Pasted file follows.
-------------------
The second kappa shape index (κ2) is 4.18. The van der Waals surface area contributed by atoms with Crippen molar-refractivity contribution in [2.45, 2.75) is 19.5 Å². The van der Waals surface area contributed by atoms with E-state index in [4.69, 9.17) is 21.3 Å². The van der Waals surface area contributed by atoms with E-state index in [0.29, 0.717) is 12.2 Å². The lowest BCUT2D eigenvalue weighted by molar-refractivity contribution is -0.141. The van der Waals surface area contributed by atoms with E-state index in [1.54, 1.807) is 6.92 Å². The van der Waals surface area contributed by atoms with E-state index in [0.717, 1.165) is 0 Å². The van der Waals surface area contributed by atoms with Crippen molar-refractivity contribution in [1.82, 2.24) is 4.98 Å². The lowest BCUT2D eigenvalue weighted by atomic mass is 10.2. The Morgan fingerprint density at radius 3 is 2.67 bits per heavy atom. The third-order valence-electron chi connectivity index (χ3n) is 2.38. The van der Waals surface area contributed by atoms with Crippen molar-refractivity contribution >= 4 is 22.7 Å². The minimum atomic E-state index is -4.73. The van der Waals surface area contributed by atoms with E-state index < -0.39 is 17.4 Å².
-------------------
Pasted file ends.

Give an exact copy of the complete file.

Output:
The second kappa shape index (κ2) is 4.18. The van der Waals surface area contributed by atoms with Crippen molar-refractivity contribution in [2.45, 2.75) is 19.5 Å². The van der Waals surface area contributed by atoms with E-state index in [4.69, 9.17) is 21.3 Å². The van der Waals surface area contributed by atoms with E-state index in [0.29, 0.717) is 12.2 Å². The lowest BCUT2D eigenvalue weighted by molar-refractivity contribution is -0.141. The van der Waals surface area contributed by atoms with E-state index in [1.54, 1.807) is 6.92 Å². The van der Waals surface area contributed by atoms with E-state index in [0.717, 1.165) is 0 Å². The van der Waals surface area contributed by atoms with Crippen molar-refractivity contribution in [1.82, 2.24) is 4.98 Å². The lowest BCUT2D eigenvalue weighted by atomic mass is 10.2. The Morgan fingerprint density at radius 3 is 2.67 bits per heavy atom. The third-order valence-electron chi connectivity index (χ3n) is 2.38. The van der Waals surface area contributed by atoms with Crippen molar-refractivity contribution >= 4 is 22.7 Å². The minimum atomic E-state index is -4.73. The van der Waals surface area contributed by atoms with E-state index < -0.39 is 17.4 Å².